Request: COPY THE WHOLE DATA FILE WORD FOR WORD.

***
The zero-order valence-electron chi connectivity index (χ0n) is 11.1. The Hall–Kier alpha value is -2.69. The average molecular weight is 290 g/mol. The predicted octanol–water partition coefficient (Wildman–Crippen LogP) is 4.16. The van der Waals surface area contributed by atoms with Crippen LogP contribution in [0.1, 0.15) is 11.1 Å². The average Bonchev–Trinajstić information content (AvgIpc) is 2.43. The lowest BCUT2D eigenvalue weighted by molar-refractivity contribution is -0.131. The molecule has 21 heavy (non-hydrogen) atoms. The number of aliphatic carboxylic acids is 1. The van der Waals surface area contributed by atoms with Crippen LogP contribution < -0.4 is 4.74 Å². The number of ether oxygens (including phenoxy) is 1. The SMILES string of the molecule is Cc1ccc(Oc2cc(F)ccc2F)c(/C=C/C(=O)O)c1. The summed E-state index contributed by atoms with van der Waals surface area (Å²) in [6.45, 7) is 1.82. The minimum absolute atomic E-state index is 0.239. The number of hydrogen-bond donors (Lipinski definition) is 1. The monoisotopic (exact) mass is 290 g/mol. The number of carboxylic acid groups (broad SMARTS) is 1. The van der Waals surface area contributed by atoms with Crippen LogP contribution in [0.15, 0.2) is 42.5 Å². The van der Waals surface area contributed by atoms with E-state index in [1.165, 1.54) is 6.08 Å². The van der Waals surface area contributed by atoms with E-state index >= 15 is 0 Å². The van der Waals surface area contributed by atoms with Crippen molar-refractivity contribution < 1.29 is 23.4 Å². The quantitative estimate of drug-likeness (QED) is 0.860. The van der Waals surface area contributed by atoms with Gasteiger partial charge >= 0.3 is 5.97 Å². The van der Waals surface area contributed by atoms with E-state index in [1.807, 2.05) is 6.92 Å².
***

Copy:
The zero-order valence-electron chi connectivity index (χ0n) is 11.1. The Hall–Kier alpha value is -2.69. The average molecular weight is 290 g/mol. The predicted octanol–water partition coefficient (Wildman–Crippen LogP) is 4.16. The van der Waals surface area contributed by atoms with Crippen LogP contribution in [0.1, 0.15) is 11.1 Å². The average Bonchev–Trinajstić information content (AvgIpc) is 2.43. The lowest BCUT2D eigenvalue weighted by molar-refractivity contribution is -0.131. The molecule has 21 heavy (non-hydrogen) atoms. The number of aliphatic carboxylic acids is 1. The van der Waals surface area contributed by atoms with Crippen LogP contribution < -0.4 is 4.74 Å². The number of ether oxygens (including phenoxy) is 1. The SMILES string of the molecule is Cc1ccc(Oc2cc(F)ccc2F)c(/C=C/C(=O)O)c1. The summed E-state index contributed by atoms with van der Waals surface area (Å²) in [6.45, 7) is 1.82. The minimum absolute atomic E-state index is 0.239. The number of hydrogen-bond donors (Lipinski definition) is 1. The monoisotopic (exact) mass is 290 g/mol. The number of carboxylic acid groups (broad SMARTS) is 1. The van der Waals surface area contributed by atoms with Crippen LogP contribution in [0.15, 0.2) is 42.5 Å². The van der Waals surface area contributed by atoms with E-state index in [1.165, 1.54) is 6.08 Å². The van der Waals surface area contributed by atoms with E-state index >= 15 is 0 Å². The van der Waals surface area contributed by atoms with Crippen molar-refractivity contribution < 1.29 is 23.4 Å². The quantitative estimate of drug-likeness (QED) is 0.860. The van der Waals surface area contributed by atoms with Gasteiger partial charge >= 0.3 is 5.97 Å². The van der Waals surface area contributed by atoms with E-state index in [1.807, 2.05) is 6.92 Å².